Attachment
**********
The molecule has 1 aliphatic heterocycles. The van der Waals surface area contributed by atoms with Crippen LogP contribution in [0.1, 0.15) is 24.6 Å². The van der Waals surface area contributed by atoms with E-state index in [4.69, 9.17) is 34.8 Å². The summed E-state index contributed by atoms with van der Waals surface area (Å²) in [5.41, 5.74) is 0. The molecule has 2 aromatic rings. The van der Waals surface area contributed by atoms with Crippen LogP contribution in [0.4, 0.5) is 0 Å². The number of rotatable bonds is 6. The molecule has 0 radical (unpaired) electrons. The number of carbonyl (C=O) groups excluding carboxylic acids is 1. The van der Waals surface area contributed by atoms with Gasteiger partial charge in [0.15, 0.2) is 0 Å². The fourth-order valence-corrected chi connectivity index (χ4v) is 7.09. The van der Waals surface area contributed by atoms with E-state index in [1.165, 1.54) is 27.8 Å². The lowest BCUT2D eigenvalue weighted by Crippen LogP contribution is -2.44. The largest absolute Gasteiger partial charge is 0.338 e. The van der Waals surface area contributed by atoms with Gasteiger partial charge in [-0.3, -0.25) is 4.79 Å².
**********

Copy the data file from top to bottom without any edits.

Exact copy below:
The molecule has 1 aliphatic heterocycles. The van der Waals surface area contributed by atoms with Crippen LogP contribution in [0.1, 0.15) is 24.6 Å². The van der Waals surface area contributed by atoms with E-state index in [4.69, 9.17) is 34.8 Å². The summed E-state index contributed by atoms with van der Waals surface area (Å²) in [5.41, 5.74) is 0. The molecule has 2 aromatic rings. The van der Waals surface area contributed by atoms with Crippen LogP contribution in [0.4, 0.5) is 0 Å². The number of rotatable bonds is 6. The molecule has 0 radical (unpaired) electrons. The number of carbonyl (C=O) groups excluding carboxylic acids is 1. The van der Waals surface area contributed by atoms with Gasteiger partial charge in [0.15, 0.2) is 0 Å². The fourth-order valence-corrected chi connectivity index (χ4v) is 7.09. The van der Waals surface area contributed by atoms with E-state index in [1.165, 1.54) is 27.8 Å². The lowest BCUT2D eigenvalue weighted by Crippen LogP contribution is -2.44. The largest absolute Gasteiger partial charge is 0.338 e. The van der Waals surface area contributed by atoms with Gasteiger partial charge in [-0.3, -0.25) is 4.79 Å².